All Grown Up by Jami Attenberg: Who is Andrea Bern? There’s really no better introduction to All Grown Up than asking that very question as the novel hop, skips, and jumps around various moments from her life, all leading up to her final answer, the moment she finally accepts the drawbacks to adulthood and takes life into her own hands. While Andrea was a hard character to relate to, her experiences were all too familiar. From job hunting, to her first apartment, to navigating family expectations, much of her journey struck a chord, ultimately relating the importance of family and the choices we make, no matter how small they may seem. (3 Stars)

Hello, Universe by Erin Entrada Kelly: No month is complete without at least one Middle Grade novel. Virgil is a quiet kid, a little shy and a little too preoccupied with his guinea pig. Valencia might be deaf, but she never lets it hold her back. Kaori is a self proclaimed psychic, out on a mission to crack the code behind Virgil’s secret crush. And then there’s Chet, the notorious school bully. They aren’t friends, but after Chet pulls a seemingly innocent prank, Virgil gets trapped at the bottom of the well, leading the others on a quest to find him. An adorable story on the importance of friendship as each of the characters gains their own sense self. (4 Stars)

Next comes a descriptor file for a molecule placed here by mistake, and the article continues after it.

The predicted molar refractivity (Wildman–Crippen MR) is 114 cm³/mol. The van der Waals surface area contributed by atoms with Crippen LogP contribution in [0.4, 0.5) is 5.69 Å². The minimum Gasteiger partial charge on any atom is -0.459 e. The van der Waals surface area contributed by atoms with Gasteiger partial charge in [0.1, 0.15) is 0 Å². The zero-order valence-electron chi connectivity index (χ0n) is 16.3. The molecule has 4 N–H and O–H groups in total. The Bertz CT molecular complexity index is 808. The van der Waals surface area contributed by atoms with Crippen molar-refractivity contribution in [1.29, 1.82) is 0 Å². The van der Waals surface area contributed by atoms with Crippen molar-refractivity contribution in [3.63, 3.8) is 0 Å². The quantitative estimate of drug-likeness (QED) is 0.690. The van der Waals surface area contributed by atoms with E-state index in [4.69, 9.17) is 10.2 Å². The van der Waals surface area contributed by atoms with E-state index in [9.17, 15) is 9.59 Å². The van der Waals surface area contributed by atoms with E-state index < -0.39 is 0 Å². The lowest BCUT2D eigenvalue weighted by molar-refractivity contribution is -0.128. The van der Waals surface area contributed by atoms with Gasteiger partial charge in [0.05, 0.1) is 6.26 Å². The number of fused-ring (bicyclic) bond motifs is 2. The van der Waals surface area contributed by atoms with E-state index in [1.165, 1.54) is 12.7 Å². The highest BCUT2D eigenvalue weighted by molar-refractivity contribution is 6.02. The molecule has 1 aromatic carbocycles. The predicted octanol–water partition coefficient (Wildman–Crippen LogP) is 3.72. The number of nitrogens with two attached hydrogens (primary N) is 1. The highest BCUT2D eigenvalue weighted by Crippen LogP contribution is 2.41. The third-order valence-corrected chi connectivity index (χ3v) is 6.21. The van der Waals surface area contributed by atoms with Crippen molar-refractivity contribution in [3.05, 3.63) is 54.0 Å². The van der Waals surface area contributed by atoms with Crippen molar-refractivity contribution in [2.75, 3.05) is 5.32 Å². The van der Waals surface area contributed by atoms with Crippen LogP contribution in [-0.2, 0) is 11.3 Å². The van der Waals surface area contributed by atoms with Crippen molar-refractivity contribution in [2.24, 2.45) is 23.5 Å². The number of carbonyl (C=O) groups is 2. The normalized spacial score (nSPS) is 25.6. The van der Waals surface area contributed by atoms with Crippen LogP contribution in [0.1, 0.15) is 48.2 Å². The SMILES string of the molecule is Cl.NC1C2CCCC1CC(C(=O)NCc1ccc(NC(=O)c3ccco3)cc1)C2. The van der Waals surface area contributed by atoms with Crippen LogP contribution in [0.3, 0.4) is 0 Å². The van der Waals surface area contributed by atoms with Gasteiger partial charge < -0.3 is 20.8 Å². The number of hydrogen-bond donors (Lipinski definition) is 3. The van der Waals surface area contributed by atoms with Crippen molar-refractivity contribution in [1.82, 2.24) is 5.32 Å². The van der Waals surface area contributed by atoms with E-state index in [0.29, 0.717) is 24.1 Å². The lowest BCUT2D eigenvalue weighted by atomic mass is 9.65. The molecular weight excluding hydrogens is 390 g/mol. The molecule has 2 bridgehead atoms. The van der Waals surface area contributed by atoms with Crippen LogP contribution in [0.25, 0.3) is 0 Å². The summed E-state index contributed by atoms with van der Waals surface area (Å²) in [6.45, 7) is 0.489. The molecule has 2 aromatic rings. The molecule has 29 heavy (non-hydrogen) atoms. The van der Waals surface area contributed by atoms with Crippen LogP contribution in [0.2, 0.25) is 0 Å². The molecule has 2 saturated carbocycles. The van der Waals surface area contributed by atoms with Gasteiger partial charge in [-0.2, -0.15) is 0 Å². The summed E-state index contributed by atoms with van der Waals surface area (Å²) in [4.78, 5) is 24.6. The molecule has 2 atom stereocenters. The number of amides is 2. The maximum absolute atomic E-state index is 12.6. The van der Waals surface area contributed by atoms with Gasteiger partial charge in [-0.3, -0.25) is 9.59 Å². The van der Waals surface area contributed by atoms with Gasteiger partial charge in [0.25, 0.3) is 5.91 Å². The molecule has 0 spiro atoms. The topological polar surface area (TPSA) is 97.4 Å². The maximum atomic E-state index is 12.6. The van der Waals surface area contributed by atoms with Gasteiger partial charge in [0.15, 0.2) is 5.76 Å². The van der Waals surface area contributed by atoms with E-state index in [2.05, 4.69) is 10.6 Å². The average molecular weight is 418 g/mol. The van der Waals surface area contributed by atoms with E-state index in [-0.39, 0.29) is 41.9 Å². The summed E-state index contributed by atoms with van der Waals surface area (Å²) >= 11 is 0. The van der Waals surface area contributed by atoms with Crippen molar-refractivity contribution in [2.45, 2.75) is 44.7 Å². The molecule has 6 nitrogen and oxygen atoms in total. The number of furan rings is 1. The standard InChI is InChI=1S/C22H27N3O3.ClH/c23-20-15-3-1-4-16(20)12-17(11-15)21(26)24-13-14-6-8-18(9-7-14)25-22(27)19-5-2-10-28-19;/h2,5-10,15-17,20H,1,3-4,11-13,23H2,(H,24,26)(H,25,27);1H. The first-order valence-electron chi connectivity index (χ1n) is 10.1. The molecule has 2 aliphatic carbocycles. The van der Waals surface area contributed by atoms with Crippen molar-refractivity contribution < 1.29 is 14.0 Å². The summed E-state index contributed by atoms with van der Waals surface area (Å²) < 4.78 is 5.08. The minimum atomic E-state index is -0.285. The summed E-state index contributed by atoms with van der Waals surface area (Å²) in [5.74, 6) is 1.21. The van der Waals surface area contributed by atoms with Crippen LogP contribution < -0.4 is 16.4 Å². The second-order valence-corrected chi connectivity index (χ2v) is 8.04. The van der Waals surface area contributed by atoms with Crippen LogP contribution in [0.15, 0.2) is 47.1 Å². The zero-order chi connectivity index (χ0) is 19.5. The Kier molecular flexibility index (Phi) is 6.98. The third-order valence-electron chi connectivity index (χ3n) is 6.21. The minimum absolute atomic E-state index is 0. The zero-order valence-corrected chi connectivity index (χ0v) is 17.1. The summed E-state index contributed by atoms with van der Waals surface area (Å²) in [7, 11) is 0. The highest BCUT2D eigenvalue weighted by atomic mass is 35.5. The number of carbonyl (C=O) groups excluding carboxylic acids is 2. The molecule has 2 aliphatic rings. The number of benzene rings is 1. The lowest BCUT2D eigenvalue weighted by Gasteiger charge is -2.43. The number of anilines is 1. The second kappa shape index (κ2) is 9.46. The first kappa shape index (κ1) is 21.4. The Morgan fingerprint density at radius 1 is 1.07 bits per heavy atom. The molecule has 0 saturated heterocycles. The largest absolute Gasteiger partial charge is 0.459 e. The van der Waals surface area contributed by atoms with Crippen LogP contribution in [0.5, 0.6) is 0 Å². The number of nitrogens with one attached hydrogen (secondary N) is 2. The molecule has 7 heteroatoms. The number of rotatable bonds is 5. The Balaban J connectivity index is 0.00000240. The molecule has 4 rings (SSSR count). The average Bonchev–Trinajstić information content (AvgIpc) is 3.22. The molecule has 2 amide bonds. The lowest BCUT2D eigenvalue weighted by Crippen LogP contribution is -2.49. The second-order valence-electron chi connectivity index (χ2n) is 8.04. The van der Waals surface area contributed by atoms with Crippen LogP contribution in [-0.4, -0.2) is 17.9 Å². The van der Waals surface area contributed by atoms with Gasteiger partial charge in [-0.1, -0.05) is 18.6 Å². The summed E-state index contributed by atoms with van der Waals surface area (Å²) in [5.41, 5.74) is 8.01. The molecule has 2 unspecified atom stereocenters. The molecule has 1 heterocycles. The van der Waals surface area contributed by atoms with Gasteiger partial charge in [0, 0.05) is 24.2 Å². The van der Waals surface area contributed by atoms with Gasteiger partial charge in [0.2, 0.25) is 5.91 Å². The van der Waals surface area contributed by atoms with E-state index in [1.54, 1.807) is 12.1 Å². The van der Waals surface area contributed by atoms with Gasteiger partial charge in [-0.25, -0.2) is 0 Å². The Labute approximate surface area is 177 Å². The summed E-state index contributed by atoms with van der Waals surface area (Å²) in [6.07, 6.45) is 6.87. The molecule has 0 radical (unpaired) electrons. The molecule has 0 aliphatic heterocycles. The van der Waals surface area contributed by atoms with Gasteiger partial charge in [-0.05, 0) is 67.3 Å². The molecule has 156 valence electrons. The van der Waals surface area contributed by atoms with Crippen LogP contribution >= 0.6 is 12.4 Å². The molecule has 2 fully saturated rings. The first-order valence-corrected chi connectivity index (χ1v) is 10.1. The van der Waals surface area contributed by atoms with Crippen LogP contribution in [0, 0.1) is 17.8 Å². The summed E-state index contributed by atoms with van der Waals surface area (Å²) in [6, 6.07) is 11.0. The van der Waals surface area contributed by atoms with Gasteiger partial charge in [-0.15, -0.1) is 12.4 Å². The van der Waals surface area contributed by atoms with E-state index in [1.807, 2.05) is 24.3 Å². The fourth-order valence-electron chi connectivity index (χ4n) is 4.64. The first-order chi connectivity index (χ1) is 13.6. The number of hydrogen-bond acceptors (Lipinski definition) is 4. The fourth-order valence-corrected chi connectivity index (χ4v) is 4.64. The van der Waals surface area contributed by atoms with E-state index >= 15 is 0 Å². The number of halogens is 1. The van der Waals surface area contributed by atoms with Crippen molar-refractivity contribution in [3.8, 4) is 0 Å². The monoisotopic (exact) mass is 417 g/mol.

Dead Letters by Caite Dolan-Leach:  Having escaped her family to live in the “City of Light”, Ava finally comes home after hearing the devastating news that her twin sister, Zelda, has died in a fire… until a string of messages lead her to believe otherwise. Is Zelda really gone? What is she hiding from? With every clue came new questions just begging to be answered as more of her erratic family secrets are revealed. I just couldn’t put this one down until I had my answer, and neither will you! (4 Stars)

What were your March favorites?